Roh Morgan of Musings of a Moonlight Writer is sponsoring a Back to School Daze blogfest. Go check out the others at her site!
The section below is from HOW TO SEE THE ELEPHANT, YA historical fiction, set in 1862.
The stair and hall carpets were trodden gray by schoolgirl slippers. In the art room there was the same bowl of fruit as on the day the name Thefish was coined, along with a plaster statue of a Greek slave and a large etching of the Roman Forum. The same thick pencils and erasers, ten girls sketching and rubbing and blowing on the paper. The same grammar and history lessons, papers screwed up and thrown into the unlit fireplace, and compositions begun again, copied and recopied until they were entirely free of inkblots. No matter what the class the same subject studied all the time: young ladies. Young ladies did not tell lies or raise their voices. (This I already knew.) They did not cross their legs. They did not let their backs touch the back of a sofa or chair. They did not indulge in coffee or tea, which sapped vitality. They avoided the grosser cuts of animal flesh. They did not whistle. They did not drink excessively chilled water. They did not belabor their minds with serious reading; nor did they display a weakness for frivolous novels. They did not say “oh, yummy!” when dinner was announced. They did not yawn before eight o’clock in the evening. They did not jump up and down so they could watch their bosoms bounce. (I was not guilty of this last one.) They did not open bedroom windows and let in the night air. They did not pinch their cheeks to make them look redder. Above all, young ladies did not want things – things they could have or things that could happen. “Want must be your master,” they said to us. Mama had said that, too. I had never really understood what it meant.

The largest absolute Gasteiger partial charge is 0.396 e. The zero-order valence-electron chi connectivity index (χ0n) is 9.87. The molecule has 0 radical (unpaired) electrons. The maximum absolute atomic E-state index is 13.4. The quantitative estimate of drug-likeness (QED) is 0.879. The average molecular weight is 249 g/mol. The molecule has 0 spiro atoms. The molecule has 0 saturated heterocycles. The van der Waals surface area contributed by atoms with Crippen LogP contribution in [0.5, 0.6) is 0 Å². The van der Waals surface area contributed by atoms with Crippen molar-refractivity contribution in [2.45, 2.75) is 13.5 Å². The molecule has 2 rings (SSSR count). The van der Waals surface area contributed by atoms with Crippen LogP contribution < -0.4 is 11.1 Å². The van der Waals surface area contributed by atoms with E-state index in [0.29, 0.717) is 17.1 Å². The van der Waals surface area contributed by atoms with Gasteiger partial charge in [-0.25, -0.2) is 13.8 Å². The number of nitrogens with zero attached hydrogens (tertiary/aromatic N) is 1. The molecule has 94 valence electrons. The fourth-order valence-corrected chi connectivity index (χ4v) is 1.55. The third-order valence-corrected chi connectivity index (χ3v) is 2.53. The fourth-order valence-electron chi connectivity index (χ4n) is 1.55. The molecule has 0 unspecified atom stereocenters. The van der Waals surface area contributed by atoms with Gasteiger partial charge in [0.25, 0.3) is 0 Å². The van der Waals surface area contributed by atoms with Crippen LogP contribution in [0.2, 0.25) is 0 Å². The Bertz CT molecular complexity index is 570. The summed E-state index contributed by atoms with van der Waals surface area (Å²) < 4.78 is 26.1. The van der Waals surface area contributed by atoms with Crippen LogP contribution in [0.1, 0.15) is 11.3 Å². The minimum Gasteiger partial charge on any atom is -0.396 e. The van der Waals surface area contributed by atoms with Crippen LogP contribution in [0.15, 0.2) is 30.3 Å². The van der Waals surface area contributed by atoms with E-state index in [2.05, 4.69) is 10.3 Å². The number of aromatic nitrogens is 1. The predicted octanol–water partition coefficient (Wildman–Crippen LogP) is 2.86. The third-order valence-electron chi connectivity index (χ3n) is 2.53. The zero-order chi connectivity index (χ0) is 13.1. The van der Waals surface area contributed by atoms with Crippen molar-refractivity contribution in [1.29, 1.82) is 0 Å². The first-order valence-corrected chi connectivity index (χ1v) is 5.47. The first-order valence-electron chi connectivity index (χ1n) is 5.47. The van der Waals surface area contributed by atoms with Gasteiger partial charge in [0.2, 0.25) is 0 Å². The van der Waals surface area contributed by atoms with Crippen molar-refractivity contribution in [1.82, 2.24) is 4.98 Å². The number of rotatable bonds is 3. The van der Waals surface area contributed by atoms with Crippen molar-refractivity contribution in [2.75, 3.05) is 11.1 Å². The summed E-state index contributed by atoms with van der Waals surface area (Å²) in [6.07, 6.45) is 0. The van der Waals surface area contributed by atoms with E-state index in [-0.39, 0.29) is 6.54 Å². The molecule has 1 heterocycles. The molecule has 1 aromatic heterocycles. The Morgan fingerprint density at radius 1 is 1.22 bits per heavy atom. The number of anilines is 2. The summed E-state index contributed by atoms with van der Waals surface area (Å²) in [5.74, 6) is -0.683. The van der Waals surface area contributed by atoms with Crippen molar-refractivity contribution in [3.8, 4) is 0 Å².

This was what I had wanted. This was education. It was music and French verbs and the Great Men of History. So why did I sit there with my eyes on the window, where the rain was now ending, hoping for a fire engine to pass? Why did I close my eyes and imagine what I’d be doing right now on the wagon? The smell of harness and horse, the rhythm of hooves, dogs barking as we came into town. I would be reading the map to Pa, persuading him that a certain route would save us a half-hour on the way to Princeton. Or talking to one of the wholesalers about a new kind of spade...
What was someone who could do all that, who’d been as good as an adult for the past two years, doing here? I looked around the rest of the class. Jenny was rubbing her pen along the edge of her nose, something she did every day to give it (the nose, not the pen) a more distinguished shape. Sarah Stephens was drawing a row of monkeys down the side of her composition on “Ambition.”
“Yes, Miss Matilda?”
“I don’t believe you have recited for us.”
“ ‘I’, Miss Wymore.”
“I? You mean me?”
Miss Matilda sighed, to laughter all around. “Yes, you, Miss Wymore. Please come up and recite. You may choose any selection in the reader.”
I stood up, smoothing my apron, and walked towards the front of the class. The Fourth Reader lay open on Miss Matilda’s lectern to “The Destruction of Sennacherib.” I closed it with a small thump and turned to the class.
“The Assyrian came down like a wolf on the fold,”
“And his cohorts were gleaming in purple and gold
And the sheen of their spears was like stars on the sea...”
I let my hands wave just a bit to suggest the sea. If you make too many gestures when you recite you start to look ridiculous.
“For the Angel of Death spread his wings on the blast,
And breathed in the face of the foe as he passed;”
As I spoke I watched the girls. Jenny was no longer rubbing her nose. Polly was sitting with widened eyes, as was Ellen. Sarah had stopped drawing and was looking at me as if I might prove to be not uninteresting.
“…And the widows of Ashur are loud in the wail!”
“And the idols are broken in the temple of Baal!”
I shook my fist.
“ And the might of the Gentile, unsmote by the sword,”
I paused and looked around the room, careful to hold their attention. Lord Byron wrote the ending kind of punchy, but I liked to give it slow, letting the line build to a triumphant conclusion:
“Hath melted like snow... in the glance of the Lord!”
Applause? Yes, real applause, not just grudging claps. Ellen turned and smiled as I made my way back to my seat.
“Well,” said Miss Matilda. “Well. Thank you, Miss Wymore. Thank you very much.”
I sat back down, trying not to look triumphant. None of them knew how many times I had slain the fourth reader class in Mansfield with that old chestnut.